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Axillary Hyperhidrosis clinical trials

View clinical trials related to Axillary Hyperhidrosis.

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NCT ID: NCT02295891 Recruiting - Clinical trials for Axillary Hyperhidrosis

Miradry Treatment for Focal Axillary Hyperhidrosis

MiraDry Tx
Start date: November 2014
Phase: N/A
Study type: Interventional

Primary hyperhidrosis is a pathological condition characterized by the idiopathic and excessive secretion of sweat beyond normal physiological demand and is localized at particular foci such as the face, axilla, palms of the hands, and soles of the feet. Patients seeking medical attention for hyperhidrosis often report disruptions to their professional and/or social lives due to sweating and subsequently experience many psychosocial difficulties, such as anxiety, social phobia, and depression. Therefore, a psychiatric explanation of causality is frequently offered for these patients during diagnosis. Excessive sweating is often mistakenly interpreted as a symptom of an anxiety disorder and can be cause for social embarrassment, exacerbating emotional stress and social avoidance. As currently constituted, the treatment of secondary psychosocial symptoms in primary hyperhidrosis is poorly understood and requires further investigation.

NCT ID: NCT02105753 Enrolling by invitation - Clinical trials for Axillary Hyperhidrosis

Tx Axillary Hyperhidrosis 1210nm Diode Laser

Start date: October 2013
Phase: N/A
Study type: Interventional

Primary axillary hyperhidrosis is a common idiopathic disorder of the eccrine sweat glands that interferes with daily activities and causes significant social distress. This pilot study is designed to evaluate the efficacy and histologic effects of the 1210nm diode laser for the treatment of axillary hyperhidrosis. Initial results may inform the design of an anticipated larger prospective controlled trial. Study participants will receive one laser treatment to one randomly-assigned axilla using the 1210 nm diode laser, and two treatments to the opposite axilla. Changes in sweating will be measured both by quantitative gravimetric analysis of sweat production and by expert panel evaluation of photographs of the starch-iodine test performed on each axilla. Participants will also be asked to subjectively classify the severity of their axillary sweating. These measures will be performed at pretreatment and at one, three, and six months following treatment. Biopsies of both axillae will be done before and two weeks after treatment to assess histologic changes to the eccrine gland and surrounding structures. Treatment of axillary hyperhidrosis with the 1210nm diode laser is a novel approach based on the unique absorption characteristics of this wavelength. We hypothesize that selective heating of lipids at the appropriate tissue level will impact adjacent eccrine glands typically seated at the dermo-hypodermal junction, leading to subjective and/or objective decreases in eccrine secretions. This type of treatment may offer an effective, non-invasive and safe alternative to current treatment modalities.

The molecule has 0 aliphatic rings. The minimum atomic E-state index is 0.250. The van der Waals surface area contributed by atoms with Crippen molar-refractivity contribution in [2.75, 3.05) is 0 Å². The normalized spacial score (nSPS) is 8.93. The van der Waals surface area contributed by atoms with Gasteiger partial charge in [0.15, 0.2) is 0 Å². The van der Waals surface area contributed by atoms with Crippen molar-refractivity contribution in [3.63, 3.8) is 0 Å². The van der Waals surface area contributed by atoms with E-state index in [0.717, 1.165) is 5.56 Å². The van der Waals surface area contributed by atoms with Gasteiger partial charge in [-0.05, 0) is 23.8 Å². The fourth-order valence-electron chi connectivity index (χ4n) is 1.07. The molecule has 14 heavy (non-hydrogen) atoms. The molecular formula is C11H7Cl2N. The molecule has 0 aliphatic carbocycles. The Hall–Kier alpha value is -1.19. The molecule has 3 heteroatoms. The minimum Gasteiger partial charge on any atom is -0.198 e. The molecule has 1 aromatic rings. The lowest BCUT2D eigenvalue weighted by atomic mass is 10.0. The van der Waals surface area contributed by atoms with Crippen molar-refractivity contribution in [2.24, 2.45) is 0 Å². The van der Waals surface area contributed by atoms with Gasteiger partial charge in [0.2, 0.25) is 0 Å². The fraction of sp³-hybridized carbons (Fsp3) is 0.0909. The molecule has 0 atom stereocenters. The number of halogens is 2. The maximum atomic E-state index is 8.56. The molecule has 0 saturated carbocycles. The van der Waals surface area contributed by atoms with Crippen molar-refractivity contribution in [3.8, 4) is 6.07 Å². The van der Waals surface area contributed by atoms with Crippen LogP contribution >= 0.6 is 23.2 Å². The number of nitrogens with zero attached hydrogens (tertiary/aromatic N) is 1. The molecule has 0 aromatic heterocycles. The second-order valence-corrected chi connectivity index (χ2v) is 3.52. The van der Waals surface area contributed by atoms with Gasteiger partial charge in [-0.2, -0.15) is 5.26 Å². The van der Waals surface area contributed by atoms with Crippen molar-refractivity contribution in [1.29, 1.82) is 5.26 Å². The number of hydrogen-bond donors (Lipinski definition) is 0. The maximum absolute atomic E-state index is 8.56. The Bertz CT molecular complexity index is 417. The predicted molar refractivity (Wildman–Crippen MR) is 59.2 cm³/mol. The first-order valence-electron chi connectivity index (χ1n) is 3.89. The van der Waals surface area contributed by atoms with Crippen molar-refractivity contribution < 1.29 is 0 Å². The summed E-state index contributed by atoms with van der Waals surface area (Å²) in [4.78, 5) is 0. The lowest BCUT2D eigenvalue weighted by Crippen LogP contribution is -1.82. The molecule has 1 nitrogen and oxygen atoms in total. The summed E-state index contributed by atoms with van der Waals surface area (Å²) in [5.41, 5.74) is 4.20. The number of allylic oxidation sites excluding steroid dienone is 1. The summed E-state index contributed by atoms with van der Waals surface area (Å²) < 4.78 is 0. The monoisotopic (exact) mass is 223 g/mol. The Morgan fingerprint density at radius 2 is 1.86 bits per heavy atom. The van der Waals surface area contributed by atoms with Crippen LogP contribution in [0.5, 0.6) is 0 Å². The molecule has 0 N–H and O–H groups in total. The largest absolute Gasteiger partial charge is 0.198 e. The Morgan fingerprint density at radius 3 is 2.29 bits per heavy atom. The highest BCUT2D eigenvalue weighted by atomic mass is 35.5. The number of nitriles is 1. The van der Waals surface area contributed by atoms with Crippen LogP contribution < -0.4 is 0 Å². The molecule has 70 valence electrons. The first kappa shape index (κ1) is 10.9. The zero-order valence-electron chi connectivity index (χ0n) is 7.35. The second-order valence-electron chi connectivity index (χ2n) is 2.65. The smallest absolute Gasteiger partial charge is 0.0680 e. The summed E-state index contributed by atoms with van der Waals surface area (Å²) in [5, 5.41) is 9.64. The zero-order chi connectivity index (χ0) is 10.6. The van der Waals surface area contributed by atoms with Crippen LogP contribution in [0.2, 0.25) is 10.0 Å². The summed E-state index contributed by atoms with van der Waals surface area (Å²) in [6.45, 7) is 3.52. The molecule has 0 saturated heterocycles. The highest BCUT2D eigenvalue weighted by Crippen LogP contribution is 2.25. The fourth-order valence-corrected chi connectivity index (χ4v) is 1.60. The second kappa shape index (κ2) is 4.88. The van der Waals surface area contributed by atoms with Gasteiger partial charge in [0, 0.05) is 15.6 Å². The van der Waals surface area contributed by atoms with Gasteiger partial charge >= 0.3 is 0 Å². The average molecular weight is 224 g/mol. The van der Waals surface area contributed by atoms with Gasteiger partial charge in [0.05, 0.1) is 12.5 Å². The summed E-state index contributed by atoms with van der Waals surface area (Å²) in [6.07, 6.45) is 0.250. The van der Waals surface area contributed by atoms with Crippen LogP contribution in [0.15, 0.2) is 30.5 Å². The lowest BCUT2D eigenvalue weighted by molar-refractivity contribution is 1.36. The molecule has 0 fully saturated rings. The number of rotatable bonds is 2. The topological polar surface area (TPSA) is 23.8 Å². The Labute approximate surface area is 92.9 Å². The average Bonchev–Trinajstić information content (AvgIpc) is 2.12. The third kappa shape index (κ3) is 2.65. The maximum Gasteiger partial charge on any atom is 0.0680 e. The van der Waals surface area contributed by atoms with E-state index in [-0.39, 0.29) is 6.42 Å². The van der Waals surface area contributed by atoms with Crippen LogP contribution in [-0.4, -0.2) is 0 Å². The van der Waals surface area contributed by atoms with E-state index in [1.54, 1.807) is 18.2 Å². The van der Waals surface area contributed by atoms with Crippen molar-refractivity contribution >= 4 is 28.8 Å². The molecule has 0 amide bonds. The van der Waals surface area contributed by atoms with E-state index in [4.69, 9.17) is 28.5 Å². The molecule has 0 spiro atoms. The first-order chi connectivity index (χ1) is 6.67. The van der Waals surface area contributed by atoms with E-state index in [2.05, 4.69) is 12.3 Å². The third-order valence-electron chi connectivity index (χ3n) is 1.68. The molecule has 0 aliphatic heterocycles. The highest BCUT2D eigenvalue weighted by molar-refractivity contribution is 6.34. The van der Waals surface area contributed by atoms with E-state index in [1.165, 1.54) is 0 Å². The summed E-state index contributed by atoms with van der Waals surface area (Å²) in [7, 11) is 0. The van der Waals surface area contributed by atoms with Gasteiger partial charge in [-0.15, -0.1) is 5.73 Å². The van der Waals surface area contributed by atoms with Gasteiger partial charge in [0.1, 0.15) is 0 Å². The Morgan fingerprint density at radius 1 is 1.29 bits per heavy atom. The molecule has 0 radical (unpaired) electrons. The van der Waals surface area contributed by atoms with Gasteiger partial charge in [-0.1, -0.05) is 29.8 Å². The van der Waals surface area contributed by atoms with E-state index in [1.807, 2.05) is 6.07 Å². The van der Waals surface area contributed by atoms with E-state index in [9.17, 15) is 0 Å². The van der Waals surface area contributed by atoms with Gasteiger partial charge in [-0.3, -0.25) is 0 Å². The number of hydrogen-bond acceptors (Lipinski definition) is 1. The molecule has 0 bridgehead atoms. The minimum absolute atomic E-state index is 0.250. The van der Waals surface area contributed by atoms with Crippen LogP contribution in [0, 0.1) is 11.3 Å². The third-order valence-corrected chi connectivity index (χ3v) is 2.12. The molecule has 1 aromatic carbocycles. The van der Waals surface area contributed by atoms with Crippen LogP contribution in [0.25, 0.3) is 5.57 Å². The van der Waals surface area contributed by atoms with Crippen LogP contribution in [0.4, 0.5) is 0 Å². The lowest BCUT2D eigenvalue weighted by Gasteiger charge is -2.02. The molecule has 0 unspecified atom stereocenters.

NCT ID: NCT01274611 Completed - Clinical trials for Axillary Hyperhidrosis

Botox and Suction-Curettage for Treatment of Excessive Underarm Sweating (Axillary Hyperhidrosis)

Start date: December 2010
Phase: N/A
Study type: Interventional

The purpose of this study is to compare the effectiveness of two methods in the treatment of excessive underarm sweating (axillary hyperhidrosis): suction-curettage and Botox injections. Suction-curettage is a method in which the doctor will insert a suction tool into two small incisions in order to suction out the sweat-producing glands. It is similar to liposuction, but instead of suctioning out fat, the doctor suctions out the layer of the deep skin where the sweat glands are located. This method has been shown in some studies to effectively reduce underarm sweating for months at a time. Botox is a Food and Drug Administration (FDA) approved drug that in small doses, paralyses muscles. It is most commonly and famously used in the treatment of facial wrinkles. However, it has also been approved to treat excessive sweating. When injected in areas that sweat excessively, sweating can be significantly reduced in that area for months at a time. This study is a pilot study designed to determine feasibility of these procedures.

NCT ID: NCT01118429 Completed - Clinical trials for Axillary Hyperhidrosis

Use of Oxybutynin to Treat Axillary Hyperhidrosis

Start date: January 2007
Phase: N/A
Study type: Interventional

The objective of this study was to evaluate the effectiveness and patient satisfaction with the use of oxybutynin at low doses for treating axillary hyperhidrosis in a large series of patients.

NCT ID: NCT01091129 Completed - Clinical trials for Axillary Hyperhidrosis

Clinical Evaluation of the miraDry System in Subjects With Hyperhidrosis

Start date: February 2010
Phase: N/A
Study type: Interventional

The purpose of this study is to determine whether treatment by the miraDry System can safely reduce the severity of axillary hyperhidrosis (excessive underarm sweating).

NCT ID: NCT00735293 Completed - Clinical trials for Axillary Hyperhidrosis

VASER Treatment of Axillary Hyperhidrosis/Bromidrosis

Start date: April 2007
Phase: Phase 4
Study type: Interventional

Patients with excessive underarm odor and sweating and/or odor are treated with the VASER system to determine the VASER's effectiveness in reducing underarm sweat and odor